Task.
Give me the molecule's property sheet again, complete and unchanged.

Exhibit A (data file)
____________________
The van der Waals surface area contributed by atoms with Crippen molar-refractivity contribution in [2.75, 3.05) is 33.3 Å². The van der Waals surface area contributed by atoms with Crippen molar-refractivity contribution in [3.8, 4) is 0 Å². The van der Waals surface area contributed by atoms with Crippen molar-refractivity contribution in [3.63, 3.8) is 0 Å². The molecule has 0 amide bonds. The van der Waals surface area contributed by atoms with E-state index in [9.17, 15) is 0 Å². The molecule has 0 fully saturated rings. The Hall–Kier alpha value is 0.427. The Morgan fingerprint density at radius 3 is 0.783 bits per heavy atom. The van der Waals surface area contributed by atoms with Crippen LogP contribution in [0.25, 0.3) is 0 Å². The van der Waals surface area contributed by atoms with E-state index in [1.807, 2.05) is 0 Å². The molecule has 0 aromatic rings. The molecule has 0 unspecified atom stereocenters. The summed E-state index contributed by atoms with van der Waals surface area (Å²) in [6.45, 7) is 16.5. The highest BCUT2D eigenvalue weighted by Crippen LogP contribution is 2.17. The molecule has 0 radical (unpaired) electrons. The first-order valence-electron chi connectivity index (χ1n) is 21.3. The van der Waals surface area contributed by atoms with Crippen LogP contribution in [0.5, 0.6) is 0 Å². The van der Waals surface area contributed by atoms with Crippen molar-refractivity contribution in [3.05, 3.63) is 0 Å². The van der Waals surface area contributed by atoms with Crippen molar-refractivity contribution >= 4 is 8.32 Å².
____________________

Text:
The van der Waals surface area contributed by atoms with Crippen molar-refractivity contribution in [2.75, 3.05) is 33.3 Å². The van der Waals surface area contributed by atoms with Crippen molar-refractivity contribution in [3.8, 4) is 0 Å². The van der Waals surface area contributed by atoms with Crippen molar-refractivity contribution in [3.63, 3.8) is 0 Å². The molecule has 0 amide bonds. The van der Waals surface area contributed by atoms with E-state index in [9.17, 15) is 0 Å². The molecule has 0 fully saturated rings. The Hall–Kier alpha value is 0.427. The Morgan fingerprint density at radius 3 is 0.783 bits per heavy atom. The van der Waals surface area contributed by atoms with Crippen LogP contribution in [0.25, 0.3) is 0 Å². The van der Waals surface area contributed by atoms with E-state index in [1.807, 2.05) is 0 Å². The molecule has 0 aromatic rings. The molecule has 0 unspecified atom stereocenters. The summed E-state index contributed by atoms with van der Waals surface area (Å²) in [6.45, 7) is 16.5. The highest BCUT2D eigenvalue weighted by Crippen LogP contribution is 2.17. The molecule has 0 radical (unpaired) electrons. The first-order valence-electron chi connectivity index (χ1n) is 21.3. The van der Waals surface area contributed by atoms with Crippen LogP contribution in [0.5, 0.6) is 0 Å². The van der Waals surface area contributed by atoms with Crippen molar-refractivity contribution in [3.05, 3.63) is 0 Å². The van der Waals surface area contributed by atoms with Crippen molar-refractivity contribution >= 4 is 8.32 Å².